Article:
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Jarrell v. Corizon Health Inc.

United States District Court, M.D. Georgia, Columbus Division

July 13, 2018

CORIZON HEALTH INC, et al., Defendants.



         Presently pending before the Court is Plaintiff's complaint (ECF No. 1) seeking relief under 42 U.S.C. § 1983. Also pending are Defendants' motions to dismiss Plaintiff's complaint (ECF Nos. 27, 30) and Plaintiff's motions for discovery, (ECF No. 19) judgment, (ECF No. 22) leave to amend, (ECF No. 29) and appointment of counsel (ECF No. 33). For the reasons explained below, Plaintiff's motions for discovery, judgment, and appointed counsel are denied. His motion to amend is granted. Finally, it is recommended that Defendants' motions to dismiss be granted and Plaintiff's original and amended claims be dismissed.


         Plaintiff's claims arise out of an alleged incident at Rutledge State Prison (“RSP”). He claims Defendants failed to provide him with adequate medical treatment and alleges the following facts. On May 21, 2017, Plaintiff, a “paranoid schizophrenic” and “[l]evel 3 mental health inmate, ” swallowed approximately eighteen razor blades “because [he] was hearing voices & seeing things.” Compl. 5-6, ECF No. 1. At least one corrections officer and several inmates witnessed Plaintiff swallow the blades. See Attach. 1 to Compl. 3, 7, 9, 11, 13, 15, ECF No. 1-1. The corrections officers on duty “called a code in, ” and Defendant Thornton, a captain at RSP, ordered a “CERT officer” to place Plaintiff in a “strip cell.” Compl. 5. Plaintiff was then taken to the medical department where the health services administrator, Defendant Vaughn, and a prison nurse stated that “the razors would dissolve in [Plaintiff's] stomach.” Id. Plaintiff was then returned to the strip cell where he remained for approximately six hours until he was transferred to the “Crisis Stabilization Unit” at Georgia State Prison by order of Defendant Thompson, the prison psychologist. Id. Plaintiff contends that prison policy requires a physician be contacted in such circumstances to “medically clear[]” a prisoner for transport. See Id. Plaintiff was treated at the Crisis Stabilization Unit for three days, released by a prison psychiatrist, and transported back to RSP. Id. After returning to RSP, he was placed in administrative segregation for six days before being returned to “E-[building].” Compl. 6.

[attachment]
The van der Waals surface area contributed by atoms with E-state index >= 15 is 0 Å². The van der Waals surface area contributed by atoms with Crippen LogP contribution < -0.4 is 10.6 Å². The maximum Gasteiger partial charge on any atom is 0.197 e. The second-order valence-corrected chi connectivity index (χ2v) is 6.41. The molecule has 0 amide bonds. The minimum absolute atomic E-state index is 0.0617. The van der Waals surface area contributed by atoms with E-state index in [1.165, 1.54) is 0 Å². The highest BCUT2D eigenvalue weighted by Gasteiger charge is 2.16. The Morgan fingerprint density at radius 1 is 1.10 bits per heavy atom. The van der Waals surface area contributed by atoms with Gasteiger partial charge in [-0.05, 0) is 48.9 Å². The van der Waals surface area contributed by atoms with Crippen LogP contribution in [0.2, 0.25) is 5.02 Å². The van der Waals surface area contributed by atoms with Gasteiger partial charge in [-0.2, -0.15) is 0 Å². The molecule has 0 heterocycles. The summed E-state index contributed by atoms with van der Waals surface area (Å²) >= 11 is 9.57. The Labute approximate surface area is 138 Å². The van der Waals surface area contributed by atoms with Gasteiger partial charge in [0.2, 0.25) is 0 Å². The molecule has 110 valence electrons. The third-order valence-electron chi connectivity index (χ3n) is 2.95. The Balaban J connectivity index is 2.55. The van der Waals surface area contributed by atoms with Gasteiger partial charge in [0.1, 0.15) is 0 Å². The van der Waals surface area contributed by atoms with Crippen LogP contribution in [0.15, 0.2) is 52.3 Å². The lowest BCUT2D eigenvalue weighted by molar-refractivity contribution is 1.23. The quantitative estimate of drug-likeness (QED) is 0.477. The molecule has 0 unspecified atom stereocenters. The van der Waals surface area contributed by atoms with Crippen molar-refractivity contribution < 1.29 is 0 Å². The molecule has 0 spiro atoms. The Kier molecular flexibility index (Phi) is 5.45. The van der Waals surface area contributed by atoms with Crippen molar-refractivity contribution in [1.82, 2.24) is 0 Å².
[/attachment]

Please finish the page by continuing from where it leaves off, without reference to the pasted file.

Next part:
On October 19, 2017, the Court allowed only Plaintiff's claims against Defendants Thornton, Vaughn, and Thompson to proceed following preliminary review. Order & R. & R. 11, ECF No. 11; Order, ECF No. 21. Defendants Thornton and Vaughn filed their motion to dismiss (ECF No. 27) on January 3, 2018. The next day, Defendant Thompson filed his motion to dismiss (ECF No. 30).


         I. Defendants' Motions to Dismiss

         Defendants move to dismiss Plaintiff's complaint alleging, inter alia, that Plaintiff failed to exhaust his administrative remedies. (ECF Nos. 27, 30.) Because the Court finds that Plaintiff did not exhaust his administrative remedies, the Court declines to address Defendant's other grounds for dismissal.

         A. Exhaustion Standard